Daedalochila uvulifera (Shuttleworth, 1852) Peninsula Liptooth In St. Johns County, Florida
While surveying locations in northern St. Johns County for
auriculata (Say, 1818) [Ocala Liptooth]
on 10/3/2009, this
reporter visited the intersection of St. Marks Pond Boulevard and
International Golf Parkway
(also known as Nine Mile Road) [GPS: 30.00261N
081.24153W - WGS-84 Datum], where the habitat appeared suitable
for Daedalochila. Much to his surprise, specimens of
Daedalochila uvulifera (both living specimens and empty shells)
were found representing the first known instance of this species
being recorded from St. Johns County and northeast Florida.
Daedalochila uvulifera Records For Florida).
Specimens of Daedalochila auriculata were also found (see:
auriculata at Twelve Mile Swamp).
Several follow-up visits were made to the site and on each occasion additional D.
uvulifera (both living specimens and empty shells) were found
in the roadside swale both along the south side of International Golf Parkway and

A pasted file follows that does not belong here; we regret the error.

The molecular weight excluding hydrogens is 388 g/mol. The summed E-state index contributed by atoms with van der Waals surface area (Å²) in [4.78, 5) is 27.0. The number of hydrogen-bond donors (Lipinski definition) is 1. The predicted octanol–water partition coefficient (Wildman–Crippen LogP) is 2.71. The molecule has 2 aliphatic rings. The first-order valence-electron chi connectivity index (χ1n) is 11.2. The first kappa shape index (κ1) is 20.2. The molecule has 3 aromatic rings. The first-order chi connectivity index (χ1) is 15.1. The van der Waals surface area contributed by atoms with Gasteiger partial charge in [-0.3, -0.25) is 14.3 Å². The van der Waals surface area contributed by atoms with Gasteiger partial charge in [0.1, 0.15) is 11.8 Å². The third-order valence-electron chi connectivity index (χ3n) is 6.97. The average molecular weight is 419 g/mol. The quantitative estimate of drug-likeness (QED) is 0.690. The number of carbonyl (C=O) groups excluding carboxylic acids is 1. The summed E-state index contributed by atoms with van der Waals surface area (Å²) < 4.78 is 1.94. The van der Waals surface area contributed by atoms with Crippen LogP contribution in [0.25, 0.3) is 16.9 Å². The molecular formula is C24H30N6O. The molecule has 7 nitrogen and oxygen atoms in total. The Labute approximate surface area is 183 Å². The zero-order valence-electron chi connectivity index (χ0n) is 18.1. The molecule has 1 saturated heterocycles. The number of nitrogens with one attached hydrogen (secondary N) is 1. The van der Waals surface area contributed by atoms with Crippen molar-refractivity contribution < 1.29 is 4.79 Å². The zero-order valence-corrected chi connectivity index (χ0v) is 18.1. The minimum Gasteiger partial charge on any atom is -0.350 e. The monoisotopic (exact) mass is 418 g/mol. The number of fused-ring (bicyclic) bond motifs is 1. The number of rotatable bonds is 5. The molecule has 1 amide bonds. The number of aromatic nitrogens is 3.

the east side of St.
Marks Pond Boulevard in a relatively small area near the corner
(pictured below). During a follow-up visit on 10/11/2009 the
roadside swale on the west side of St. Marks Pond Boulevard was
initially surveyed and two living D. uvulifera were
found there as well.
Interestingly, over a dozen live specimens of the carnivorous Euglandina rosea (Férussac, 1821) [Rosy Wolfsnail] were also found representing the highest concentration of this species ever observed by this reporter in a single small area. Dissection of some of the specimens revealed that they had been feeding on juveniles of both Polygyra species and Daedalochila species. Polygyra septemvolva Say, 1818 [Florida Flatcoil] and Polygyra cereolus (Mühlfeld, 1816) [Southern Flatcoil] are both abundant in the area - especially the latter species. Also see: Euglandina rosea (Férussac, 1821) Feeding
Preserved specimens from this locality were provided to the Florida Museum of Natural History (Gainesville, Florida) for further study.
Looking southeast at the intersection of International Golf Pkwy. and St. Marks Pond Blvd. where the Daedalochila were found